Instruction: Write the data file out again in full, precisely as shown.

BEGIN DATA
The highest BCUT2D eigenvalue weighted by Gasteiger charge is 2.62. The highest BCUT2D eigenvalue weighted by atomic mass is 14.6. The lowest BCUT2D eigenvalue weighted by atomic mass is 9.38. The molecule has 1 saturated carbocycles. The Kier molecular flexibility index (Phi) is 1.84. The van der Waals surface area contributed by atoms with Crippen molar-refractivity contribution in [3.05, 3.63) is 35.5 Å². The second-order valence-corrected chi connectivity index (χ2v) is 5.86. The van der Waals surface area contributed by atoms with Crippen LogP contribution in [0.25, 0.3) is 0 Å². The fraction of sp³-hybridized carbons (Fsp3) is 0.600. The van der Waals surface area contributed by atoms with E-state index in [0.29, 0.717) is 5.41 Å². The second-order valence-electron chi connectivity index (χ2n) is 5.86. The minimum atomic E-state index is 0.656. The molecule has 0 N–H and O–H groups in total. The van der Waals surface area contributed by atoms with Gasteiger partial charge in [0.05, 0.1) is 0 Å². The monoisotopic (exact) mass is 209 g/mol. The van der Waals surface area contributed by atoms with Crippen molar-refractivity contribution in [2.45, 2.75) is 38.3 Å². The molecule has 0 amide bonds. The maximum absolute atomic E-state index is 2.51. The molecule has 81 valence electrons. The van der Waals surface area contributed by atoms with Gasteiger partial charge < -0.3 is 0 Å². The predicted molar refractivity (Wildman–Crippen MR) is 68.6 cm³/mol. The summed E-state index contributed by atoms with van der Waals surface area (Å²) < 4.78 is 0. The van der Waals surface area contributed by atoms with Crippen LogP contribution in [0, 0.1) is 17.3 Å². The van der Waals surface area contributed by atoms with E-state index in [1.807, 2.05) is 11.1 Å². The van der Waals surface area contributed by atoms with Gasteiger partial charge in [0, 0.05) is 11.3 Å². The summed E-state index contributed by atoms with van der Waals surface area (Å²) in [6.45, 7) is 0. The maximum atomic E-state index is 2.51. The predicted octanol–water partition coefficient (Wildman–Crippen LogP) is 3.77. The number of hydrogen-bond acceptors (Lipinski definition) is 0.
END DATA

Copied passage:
The highest BCUT2D eigenvalue weighted by Gasteiger charge is 2.62. The highest BCUT2D eigenvalue weighted by atomic mass is 14.6. The lowest BCUT2D eigenvalue weighted by atomic mass is 9.38. The molecule has 1 saturated carbocycles. The Kier molecular flexibility index (Phi) is 1.84. The van der Waals surface area contributed by atoms with Crippen molar-refractivity contribution in [3.05, 3.63) is 35.5 Å². The second-order valence-corrected chi connectivity index (χ2v) is 5.86. The van der Waals surface area contributed by atoms with Crippen LogP contribution in [0.25, 0.3) is 0 Å². The fraction of sp³-hybridized carbons (Fsp3) is 0.600. The van der Waals surface area contributed by atoms with E-state index in [0.29, 0.717) is 5.41 Å². The second-order valence-electron chi connectivity index (χ2n) is 5.86. The minimum atomic E-state index is 0.656. The molecule has 0 N–H and O–H groups in total. The van der Waals surface area contributed by atoms with Gasteiger partial charge in [0.05, 0.1) is 0 Å². The monoisotopic (exact) mass is 209 g/mol. The van der Waals surface area contributed by atoms with Crippen molar-refractivity contribution in [2.45, 2.75) is 38.3 Å². The molecule has 0 amide bonds. The maximum absolute atomic E-state index is 2.51. The molecule has 81 valence electrons. The van der Waals surface area contributed by atoms with Gasteiger partial charge < -0.3 is 0 Å². The predicted molar refractivity (Wildman–Crippen MR) is 68.6 cm³/mol. The summed E-state index contributed by atoms with van der Waals surface area (Å²) < 4.78 is 0. The van der Waals surface area contributed by atoms with Crippen LogP contribution in [0, 0.1) is 17.3 Å². The van der Waals surface area contributed by atoms with E-state index in [1.807, 2.05) is 11.1 Å². The van der Waals surface area contributed by atoms with Gasteiger partial charge in [0, 0.05) is 11.3 Å². The summed E-state index contributed by atoms with van der Waals surface area (Å²) in [6.45, 7) is 0. The maximum atomic E-state index is 2.51. The predicted octanol–water partition coefficient (Wildman–Crippen LogP) is 3.77. The number of hydrogen-bond acceptors (Lipinski definition) is 0.